The Tanbark Principle

Scenario 1
A newly constructed block of flats is built, and the city plans for the large number of people living there by building a bus stop directly outside, a car park, and wheelchair access to the flats. Because of the steep gradient from the street to the car park, the wheelchair ramp is built parallel to the street, doubling back on itself to create a long entry point for foot traffic. Residents at the flats become annoyed with having to traverse the ramp, and begin to step through the newly constructed garden beds and jumping into the car park below. The garden beds become trampled, and residents risk injury. The design has failed to meet the goals of the majority of the residents who use the bus.

Scenario 2
A Landscape architect is designing a new playground which will include an adventure playground with various features, a sand pit, drinking fountains, and paved pathways. They construct all of the equipment, but they decide to delay the construction of the pathways. Instead, they spread tanbark evenly around the equipment, including between the equipment and the amenities. The new playground is opened, and receives heavy use over the first 2 weeks. The landscape architects return, and map the areas where the tanbark is thinner. These pathways through the tanbark have been left by regular use of children as they move around the new playground. The landscape architect uses the map to specify where the paved pathways, which are added to the playground to complete the design.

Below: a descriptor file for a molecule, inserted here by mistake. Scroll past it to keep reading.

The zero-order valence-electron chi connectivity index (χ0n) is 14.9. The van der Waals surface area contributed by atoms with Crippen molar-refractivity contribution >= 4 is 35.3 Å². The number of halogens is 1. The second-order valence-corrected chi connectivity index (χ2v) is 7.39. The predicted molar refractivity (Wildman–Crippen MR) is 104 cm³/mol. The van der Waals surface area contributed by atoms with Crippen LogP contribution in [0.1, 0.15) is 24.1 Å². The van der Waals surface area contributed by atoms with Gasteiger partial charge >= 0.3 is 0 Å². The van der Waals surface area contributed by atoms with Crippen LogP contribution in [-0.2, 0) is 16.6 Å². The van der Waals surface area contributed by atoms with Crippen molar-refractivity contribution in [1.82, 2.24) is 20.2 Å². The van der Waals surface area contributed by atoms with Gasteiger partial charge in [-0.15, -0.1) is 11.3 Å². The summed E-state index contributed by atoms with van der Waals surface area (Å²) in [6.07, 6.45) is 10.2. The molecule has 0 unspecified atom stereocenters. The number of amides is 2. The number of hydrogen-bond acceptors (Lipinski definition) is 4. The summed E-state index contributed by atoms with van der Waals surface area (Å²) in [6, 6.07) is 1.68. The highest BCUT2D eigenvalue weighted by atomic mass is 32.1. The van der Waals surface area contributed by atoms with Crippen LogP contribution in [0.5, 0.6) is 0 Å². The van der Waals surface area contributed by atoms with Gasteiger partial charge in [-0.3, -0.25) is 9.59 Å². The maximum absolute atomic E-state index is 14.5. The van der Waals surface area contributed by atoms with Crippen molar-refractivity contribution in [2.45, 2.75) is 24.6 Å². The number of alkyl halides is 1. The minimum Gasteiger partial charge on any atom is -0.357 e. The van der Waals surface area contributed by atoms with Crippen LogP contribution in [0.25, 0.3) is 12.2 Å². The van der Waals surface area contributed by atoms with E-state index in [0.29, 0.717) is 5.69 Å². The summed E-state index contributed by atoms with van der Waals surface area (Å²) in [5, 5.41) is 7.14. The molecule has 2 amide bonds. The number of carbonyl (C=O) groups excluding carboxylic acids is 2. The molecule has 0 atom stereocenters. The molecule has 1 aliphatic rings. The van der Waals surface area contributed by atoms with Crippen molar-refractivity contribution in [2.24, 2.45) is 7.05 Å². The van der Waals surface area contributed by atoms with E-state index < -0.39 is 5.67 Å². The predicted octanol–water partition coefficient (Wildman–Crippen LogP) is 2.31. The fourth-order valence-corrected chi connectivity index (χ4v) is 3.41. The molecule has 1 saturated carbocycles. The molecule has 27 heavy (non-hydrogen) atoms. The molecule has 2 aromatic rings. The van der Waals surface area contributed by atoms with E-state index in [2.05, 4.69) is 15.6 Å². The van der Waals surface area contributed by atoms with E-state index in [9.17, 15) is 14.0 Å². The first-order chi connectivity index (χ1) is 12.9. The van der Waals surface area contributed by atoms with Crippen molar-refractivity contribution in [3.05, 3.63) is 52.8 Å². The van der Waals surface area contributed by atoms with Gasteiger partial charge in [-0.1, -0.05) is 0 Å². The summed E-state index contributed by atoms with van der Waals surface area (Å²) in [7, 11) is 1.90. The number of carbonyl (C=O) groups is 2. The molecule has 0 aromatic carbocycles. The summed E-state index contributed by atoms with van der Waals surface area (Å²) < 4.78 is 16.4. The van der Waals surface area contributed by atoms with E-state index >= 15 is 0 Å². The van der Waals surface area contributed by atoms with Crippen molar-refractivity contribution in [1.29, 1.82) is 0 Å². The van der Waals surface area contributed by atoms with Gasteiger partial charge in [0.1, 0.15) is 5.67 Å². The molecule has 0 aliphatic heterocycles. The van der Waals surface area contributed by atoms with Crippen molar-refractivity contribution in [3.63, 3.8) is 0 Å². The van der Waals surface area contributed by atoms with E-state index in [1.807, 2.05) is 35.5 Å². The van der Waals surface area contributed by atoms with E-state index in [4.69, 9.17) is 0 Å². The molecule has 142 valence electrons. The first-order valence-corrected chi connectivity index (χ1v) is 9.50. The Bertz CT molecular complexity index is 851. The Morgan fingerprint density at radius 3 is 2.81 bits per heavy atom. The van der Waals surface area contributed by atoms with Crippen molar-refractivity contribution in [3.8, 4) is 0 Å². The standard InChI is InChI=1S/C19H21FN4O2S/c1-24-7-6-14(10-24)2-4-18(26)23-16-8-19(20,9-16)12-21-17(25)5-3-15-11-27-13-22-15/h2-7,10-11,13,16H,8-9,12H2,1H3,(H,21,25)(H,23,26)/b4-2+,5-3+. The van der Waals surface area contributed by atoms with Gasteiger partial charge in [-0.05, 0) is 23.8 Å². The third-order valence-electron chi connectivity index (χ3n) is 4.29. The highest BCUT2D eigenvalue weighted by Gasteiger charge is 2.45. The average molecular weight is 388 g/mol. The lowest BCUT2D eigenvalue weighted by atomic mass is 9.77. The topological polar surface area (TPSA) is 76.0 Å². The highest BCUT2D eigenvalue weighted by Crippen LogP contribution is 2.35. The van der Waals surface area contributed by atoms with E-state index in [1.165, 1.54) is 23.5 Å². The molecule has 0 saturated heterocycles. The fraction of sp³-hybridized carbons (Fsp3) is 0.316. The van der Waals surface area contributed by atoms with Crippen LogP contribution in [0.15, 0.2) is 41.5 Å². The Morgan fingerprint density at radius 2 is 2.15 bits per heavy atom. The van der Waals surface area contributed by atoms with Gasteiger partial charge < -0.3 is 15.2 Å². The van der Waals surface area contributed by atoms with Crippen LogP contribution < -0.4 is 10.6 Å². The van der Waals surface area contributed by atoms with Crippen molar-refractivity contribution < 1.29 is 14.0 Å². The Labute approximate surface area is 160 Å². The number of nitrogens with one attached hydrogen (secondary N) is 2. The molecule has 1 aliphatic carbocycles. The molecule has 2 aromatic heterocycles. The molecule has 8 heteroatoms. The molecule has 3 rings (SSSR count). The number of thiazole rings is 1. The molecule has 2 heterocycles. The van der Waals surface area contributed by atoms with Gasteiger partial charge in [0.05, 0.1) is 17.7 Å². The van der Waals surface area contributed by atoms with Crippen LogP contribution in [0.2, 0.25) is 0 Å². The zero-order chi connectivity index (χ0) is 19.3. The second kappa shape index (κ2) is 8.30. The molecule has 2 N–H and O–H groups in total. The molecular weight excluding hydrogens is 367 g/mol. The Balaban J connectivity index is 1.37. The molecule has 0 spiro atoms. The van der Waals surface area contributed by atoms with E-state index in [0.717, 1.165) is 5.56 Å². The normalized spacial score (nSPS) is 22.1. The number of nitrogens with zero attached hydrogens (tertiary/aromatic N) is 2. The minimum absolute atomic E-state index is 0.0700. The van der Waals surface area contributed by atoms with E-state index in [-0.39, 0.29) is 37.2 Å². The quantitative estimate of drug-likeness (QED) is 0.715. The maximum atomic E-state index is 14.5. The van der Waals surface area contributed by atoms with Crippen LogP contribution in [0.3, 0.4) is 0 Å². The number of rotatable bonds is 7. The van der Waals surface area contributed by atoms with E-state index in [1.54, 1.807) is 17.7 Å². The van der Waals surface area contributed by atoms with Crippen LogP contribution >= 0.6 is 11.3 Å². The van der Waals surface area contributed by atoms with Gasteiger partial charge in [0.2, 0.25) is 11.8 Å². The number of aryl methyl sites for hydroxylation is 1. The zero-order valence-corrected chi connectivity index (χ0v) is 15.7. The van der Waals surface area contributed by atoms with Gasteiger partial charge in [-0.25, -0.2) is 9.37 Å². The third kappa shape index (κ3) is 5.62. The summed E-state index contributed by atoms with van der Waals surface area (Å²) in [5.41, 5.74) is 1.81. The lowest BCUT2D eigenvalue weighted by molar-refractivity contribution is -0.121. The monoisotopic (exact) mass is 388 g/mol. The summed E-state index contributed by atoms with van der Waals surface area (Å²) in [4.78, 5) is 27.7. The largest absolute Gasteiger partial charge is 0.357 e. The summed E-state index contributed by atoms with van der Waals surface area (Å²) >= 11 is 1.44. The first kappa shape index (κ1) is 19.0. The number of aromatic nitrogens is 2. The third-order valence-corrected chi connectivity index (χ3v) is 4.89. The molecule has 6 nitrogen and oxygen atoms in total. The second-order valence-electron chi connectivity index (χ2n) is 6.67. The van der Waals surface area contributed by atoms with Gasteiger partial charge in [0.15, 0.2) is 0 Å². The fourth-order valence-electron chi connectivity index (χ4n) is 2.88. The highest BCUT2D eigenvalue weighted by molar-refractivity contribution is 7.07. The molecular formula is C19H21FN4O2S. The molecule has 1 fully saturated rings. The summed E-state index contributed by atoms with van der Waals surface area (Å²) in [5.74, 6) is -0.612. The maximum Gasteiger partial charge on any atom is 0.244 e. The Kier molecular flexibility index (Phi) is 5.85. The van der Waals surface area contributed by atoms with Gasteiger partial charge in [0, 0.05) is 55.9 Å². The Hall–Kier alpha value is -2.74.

The Tanbark Principle
Instead of trying to design something that you think will allow people to achieve their goal, observe their behaviour to see if they are already finding a good path. If possible, observe many people to map the most common pathways to these goals.

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